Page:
We need to maintain funding on the low segment of the Space-based Infrared System to enable effective theater missile defense systems.

We need to develop real-time, full-coverage, near-Earth space surveillance capabilities to enable our initial steps to do space control -- a mission that I have today as a CinC [commander in chief] -- as directed by our civilian leadership.

We need to develop a real-time, space-based Earth surveillance system to provide the "dominant battlefield awareness" so essential to our achieving the capabilities set forth in [Army] Gen. [John M.] Shalikashvili's [former chairman, Joint Chiefs of Staff] Joint Vision 2010. I say his, but we've all embraced it now as the military's joint vision for the future.

We need to leverage the advances made by civil and commercial space to help us respond to developing situations and threats faster. This we are already beginning to do through our successful partnerships with the NRO [National Reconnaissance Office], NOAA [National Oceanic and Atmospheric Administration], NASA and, most importantly, industry.

All of this attests to the limitless potential of space.

But this potential will never be realized unless we begin as an Air Force to change our culture to fully accept the responsibility for the role of space and its importance to the future national security interests of our country. This has been a problem in the past, we've never really embraced space in the Air Force. That's the crossroad.

Leon Martel, in his book written in 1987 called "Mastering Change, the Key to Business Success," describes three common pitfalls keeping us from recognizing and using change.

First, Martel says we often believe that yesterday's solutions will solve today's problems. Second, we assume present trends will continue. And third, we neglect opportunities offered by future change.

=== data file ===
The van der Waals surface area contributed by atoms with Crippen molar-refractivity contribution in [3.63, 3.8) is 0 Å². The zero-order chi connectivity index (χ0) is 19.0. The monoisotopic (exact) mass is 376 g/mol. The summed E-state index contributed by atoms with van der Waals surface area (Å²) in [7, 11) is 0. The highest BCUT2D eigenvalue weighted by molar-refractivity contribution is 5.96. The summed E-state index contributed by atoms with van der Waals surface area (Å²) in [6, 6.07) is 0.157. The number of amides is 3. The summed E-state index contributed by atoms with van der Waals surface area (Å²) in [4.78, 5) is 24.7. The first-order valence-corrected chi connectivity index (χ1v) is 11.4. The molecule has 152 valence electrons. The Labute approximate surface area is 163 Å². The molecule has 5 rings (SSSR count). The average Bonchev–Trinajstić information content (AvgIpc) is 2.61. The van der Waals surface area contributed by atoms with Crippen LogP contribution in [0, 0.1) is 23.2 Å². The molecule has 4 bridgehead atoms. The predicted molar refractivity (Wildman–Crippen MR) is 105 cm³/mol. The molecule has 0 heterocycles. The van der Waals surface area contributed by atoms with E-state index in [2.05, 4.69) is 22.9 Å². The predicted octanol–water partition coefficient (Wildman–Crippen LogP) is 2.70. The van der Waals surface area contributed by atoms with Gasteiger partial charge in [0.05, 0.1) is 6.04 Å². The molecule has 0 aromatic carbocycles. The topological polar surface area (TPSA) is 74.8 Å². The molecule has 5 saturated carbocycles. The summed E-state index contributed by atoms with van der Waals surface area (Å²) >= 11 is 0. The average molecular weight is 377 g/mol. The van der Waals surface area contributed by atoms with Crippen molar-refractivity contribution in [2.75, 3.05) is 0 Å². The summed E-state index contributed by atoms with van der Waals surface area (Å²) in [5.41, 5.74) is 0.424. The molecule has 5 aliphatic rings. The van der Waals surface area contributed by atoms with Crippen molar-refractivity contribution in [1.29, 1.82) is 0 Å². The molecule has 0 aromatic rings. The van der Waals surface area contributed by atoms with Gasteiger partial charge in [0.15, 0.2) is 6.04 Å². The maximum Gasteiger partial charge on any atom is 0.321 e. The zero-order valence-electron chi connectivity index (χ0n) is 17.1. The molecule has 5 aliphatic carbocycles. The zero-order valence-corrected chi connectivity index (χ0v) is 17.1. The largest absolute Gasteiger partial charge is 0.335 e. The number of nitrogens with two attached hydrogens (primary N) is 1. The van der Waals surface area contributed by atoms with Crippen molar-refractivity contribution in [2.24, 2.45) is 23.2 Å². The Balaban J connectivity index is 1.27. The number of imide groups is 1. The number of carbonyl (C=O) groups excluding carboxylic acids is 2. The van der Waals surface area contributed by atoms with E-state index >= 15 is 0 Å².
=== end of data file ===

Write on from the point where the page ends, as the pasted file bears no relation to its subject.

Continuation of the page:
These concepts are all intangible. They are difficult things to wrap our arms around. Yet these intangibles dictate that our first, immediate challenge must be to adapt our Air Force culture to come to grips with the ever-changing nature of war and its implications for our ever-expanding use of space as an equal and vital member of the joint air, land, sea and space warfighting team.

Our second immediate challenge must be to act on this understanding so that we can begin to seriously consider changing the status quo.

As the great air power theorist Giulio Douhet is so often quoted, "Victory smiles upon those who anticipate the changes in the character of war and not those who wait to adapt themselves after the changes occur."

Well, as I mentioned earlier, the character of war -- the nature of war -- is changing, and I'm not completely convinced we've yet grasped the true nature and true character of these changes, especially in the cumulative sense.

As we consider the future direction of our National Military Strategy, our Air and Space Force role in that strategy and the implementation of the new American way of warfighting, we rightly come to the conclusion that air and space power are pivotal to our future success on the battlefield. There is no debate about this at any level in the United States Air Force, the United States Army or Navy, nor in the DoD, or in the U.S. Congress. Why?

Simply, the chairman's Joint Vision 2010 cannot be implemented without space forces linking all the members of the joint team together and serving as the joint team's eyes and ears in our adversary's camp.

Nor can Joint Vision 2010 be implemented without the other decisive core competencies that the Air Force has -- air superiority, rapid global mobility, precision strike, global attack, agile combat support, and information superiority -- all of these, in turn, inextricably linked and dependent on space systems.

However, as pressure continues to be applied on our defense budget, I predict the Air Force will have difficulty implementing all seven of these core competencies to the level of effectiveness and efficiency they demand. There will have to be some internal adjustments barring the injection of some unknown external source of assistance.